Boxing Tip #7 - The Pendulum Step
The pendulum step is a more advanced footwork and timing concept that should be used sparingly. It uses a lot of energy to maintain, but can be very effective at delivering a very powerful jab that will completely catch your opponent off guard. It also utilizes momentum from both yourself and your opponent which magnifies the striking power of the jab.
What is the Pendulum Step?
If you've watched Muhammed Ali box you'll have a pretty good idea how this works. Basically, you are bouncing back and forth from toe to toe almost like you are skipping. The hops are small and controlled basically putting your head in range and then pulling it out of range just as quick. Not a lot different than the typical boxing stance except there is constant movement in a pendulum motion - forward and back, forward and back.
As you are actually lifting your weight off the mat, this is also a dangerous move. Timed right, your opponent can knock you flat out simply because you have no contact with the floor. At the same time, the momentum you build up gives you the ability to change directions in a split second and transition into various combinations at will.
The pendulum step I'm referring to here includes not only the pendulum movement, but also an attack.
How to Do the Pendulum Step
The pendulum step is a lure. You will lure your opponent into throwing a jab which you will promptly return with something a lot more powerful. As mentioned above, you are hopping in a controlled manner from front foot to back foot - forward to back which puts your head in and out of range. Doing this at some point will entice your opponent to attack and throw a jab. When you see it coming you have to immediately push back with your front foot to step out of range of the jab - backwards in a straight line. You're not done though -- as soon as you've cleared the range of the jab, slam your back foot down propelling yourself forward with a counter jab of your own. Timed right, you will follow your opponent's jab back striking your opponent with the force of your jab, your forward momentum, and the forward momentum of your opponent.
The result will completely stun your opponent and regain you the initiative. It's shock action at its best.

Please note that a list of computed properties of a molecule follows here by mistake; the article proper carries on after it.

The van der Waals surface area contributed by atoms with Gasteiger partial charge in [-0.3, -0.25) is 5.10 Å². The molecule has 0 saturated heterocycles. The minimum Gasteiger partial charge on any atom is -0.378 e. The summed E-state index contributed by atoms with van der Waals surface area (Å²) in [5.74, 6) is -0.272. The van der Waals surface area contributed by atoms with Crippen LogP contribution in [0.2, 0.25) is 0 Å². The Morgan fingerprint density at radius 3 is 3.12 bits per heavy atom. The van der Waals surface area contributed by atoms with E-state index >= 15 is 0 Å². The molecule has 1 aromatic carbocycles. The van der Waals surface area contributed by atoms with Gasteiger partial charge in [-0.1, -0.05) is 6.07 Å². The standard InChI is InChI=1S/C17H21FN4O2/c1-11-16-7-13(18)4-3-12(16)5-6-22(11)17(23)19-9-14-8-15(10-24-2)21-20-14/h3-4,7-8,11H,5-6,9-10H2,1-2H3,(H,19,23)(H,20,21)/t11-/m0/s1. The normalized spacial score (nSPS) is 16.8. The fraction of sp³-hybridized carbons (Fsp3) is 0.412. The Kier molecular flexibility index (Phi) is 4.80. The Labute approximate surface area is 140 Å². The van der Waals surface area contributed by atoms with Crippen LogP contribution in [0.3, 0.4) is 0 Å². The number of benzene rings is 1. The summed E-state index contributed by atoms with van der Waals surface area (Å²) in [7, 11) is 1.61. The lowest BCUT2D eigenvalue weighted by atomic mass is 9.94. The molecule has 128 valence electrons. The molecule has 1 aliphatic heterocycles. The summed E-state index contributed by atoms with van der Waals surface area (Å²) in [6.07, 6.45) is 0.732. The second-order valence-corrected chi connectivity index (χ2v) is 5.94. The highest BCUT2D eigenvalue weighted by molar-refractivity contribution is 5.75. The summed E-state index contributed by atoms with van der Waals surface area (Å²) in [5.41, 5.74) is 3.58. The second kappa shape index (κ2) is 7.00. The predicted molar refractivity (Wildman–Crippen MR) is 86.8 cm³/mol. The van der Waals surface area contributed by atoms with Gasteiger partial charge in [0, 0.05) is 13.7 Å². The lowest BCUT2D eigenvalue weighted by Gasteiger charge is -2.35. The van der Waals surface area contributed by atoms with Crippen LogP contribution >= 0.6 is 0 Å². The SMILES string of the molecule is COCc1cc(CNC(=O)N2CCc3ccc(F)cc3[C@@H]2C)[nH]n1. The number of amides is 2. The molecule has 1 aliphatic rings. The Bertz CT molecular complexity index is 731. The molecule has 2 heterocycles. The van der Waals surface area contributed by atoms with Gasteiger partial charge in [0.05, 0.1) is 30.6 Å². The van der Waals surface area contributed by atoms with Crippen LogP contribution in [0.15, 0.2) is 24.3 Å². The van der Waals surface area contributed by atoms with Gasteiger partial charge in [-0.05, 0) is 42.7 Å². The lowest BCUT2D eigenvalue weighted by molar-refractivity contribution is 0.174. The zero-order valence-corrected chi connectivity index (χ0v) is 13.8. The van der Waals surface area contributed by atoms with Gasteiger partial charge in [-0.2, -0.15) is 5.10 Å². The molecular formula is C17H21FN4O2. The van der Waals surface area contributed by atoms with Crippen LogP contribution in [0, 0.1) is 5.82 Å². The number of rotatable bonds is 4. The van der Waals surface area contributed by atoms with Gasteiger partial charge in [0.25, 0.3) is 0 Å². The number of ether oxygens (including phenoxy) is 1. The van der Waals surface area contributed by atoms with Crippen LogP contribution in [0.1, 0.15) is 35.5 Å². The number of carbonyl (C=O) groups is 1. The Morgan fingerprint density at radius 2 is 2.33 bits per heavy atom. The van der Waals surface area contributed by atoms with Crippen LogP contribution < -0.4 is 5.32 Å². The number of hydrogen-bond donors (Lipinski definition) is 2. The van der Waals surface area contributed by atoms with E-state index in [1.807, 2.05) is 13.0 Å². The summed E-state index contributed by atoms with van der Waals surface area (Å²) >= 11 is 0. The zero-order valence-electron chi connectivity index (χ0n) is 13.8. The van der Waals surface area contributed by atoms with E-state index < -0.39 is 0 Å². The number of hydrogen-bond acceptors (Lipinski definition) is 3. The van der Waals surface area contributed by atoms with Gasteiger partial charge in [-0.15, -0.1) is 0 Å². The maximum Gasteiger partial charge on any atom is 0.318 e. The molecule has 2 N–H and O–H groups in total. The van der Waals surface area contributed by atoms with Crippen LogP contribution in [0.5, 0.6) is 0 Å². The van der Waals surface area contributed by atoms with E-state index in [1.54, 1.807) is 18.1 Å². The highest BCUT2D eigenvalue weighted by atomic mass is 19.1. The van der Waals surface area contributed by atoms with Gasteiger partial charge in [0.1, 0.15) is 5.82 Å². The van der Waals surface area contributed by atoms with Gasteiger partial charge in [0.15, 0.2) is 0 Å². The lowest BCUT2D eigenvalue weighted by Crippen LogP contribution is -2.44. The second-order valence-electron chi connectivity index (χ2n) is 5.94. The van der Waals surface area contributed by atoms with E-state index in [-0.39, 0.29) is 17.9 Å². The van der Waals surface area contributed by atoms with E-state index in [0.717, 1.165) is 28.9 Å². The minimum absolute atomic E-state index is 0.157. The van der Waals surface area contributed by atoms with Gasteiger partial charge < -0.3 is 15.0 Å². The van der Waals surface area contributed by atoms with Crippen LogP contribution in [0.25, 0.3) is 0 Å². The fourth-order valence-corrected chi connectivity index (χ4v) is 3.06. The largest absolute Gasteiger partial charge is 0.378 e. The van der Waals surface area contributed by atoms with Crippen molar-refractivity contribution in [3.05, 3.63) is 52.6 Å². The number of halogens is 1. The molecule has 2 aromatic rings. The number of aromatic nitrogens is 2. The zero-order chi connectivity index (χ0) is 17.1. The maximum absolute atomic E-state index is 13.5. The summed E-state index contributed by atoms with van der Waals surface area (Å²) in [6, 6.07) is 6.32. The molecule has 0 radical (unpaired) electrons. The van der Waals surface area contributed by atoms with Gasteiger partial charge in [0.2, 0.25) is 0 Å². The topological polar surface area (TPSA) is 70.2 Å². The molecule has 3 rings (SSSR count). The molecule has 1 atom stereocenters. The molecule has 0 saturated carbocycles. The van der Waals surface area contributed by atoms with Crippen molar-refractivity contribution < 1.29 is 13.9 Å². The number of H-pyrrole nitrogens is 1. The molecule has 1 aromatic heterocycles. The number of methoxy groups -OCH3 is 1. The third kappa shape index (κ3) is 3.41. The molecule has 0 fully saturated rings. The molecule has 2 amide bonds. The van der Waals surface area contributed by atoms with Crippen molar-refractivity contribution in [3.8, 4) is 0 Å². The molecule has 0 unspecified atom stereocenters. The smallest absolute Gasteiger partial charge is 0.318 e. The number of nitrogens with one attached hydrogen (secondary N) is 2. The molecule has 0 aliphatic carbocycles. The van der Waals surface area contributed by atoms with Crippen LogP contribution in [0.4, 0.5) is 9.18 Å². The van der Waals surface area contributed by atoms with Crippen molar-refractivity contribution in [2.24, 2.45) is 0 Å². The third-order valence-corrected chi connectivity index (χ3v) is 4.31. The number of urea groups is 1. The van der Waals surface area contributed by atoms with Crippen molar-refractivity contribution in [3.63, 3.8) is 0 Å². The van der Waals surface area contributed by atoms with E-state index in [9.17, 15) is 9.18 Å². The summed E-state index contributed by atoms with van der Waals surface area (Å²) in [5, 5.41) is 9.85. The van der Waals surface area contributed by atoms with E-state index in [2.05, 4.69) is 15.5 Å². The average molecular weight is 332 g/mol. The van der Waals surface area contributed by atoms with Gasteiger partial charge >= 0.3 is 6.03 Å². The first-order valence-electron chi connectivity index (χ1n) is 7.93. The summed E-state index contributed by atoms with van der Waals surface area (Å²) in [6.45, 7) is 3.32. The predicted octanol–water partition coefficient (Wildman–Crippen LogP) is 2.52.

How to Practice the Pendulum Step
1. With a partner: Start slow and get the timing right. Get into the pendulum step hopping forward and back in front of your partner. Have your partner throw continuous jabs and get the feel for evading them backwards in time with your hops and then moving forward as your partner draws his jab back. Once you have that, go for the attack. Practice as before, but this time throw a jab on the return trying to beat your opponent's jab back to the guard.
2. Without a partner: If all you've got is a heavy bag, you can still practice this. Give the bag a push and then get moving in the pendulum motion in time with the bag. Picture a jab coming at you as the bag moves toward you and take a slightly bigger hop back (that simulates evading the jab). When you land, propel forward with a jab of your own catching the bag as it is moving away from you (simulates the withdraw of the jab). The quicker you can catch the bag with your jab as it is moving back the better you are getting.
This step is all about timing and conditioning yourself to decrease your reaction times. This will help develop your reflexes in addition to increasing your level of agility in terms of your footwork. When the basic pendulum step starts to become second nature, you can increase the level of difficulty by bringing angles into the equation. When you do the evade, hop back and to a side. This will give you an even clearer shot at your opponent on the counter attack. You can also try throwing other kinds of punches. The jab is most effective because you can shoot it out extremely quickly and you are well aligned to do so, but a quick hook or uppercut could also be effective (or a hybrid of both).
What to Avoid
The pendulum step wastes a lot of energy. The constant forward and back is rythmic and can easily be timed, so ensure you switch up the rhythm. If you plan on moving like this for the entire round, then ensure your conditioning can take it. Along with timing, someone keen on what you are doing can do the same thing to you by faking the jab out and then catching you hard as you come screaming in. For that reason, like all boxing, ensure your strategy is sound and you have an idea of the level of boxer you are dealing with. Obviously this will work better with someone who is not expecting it.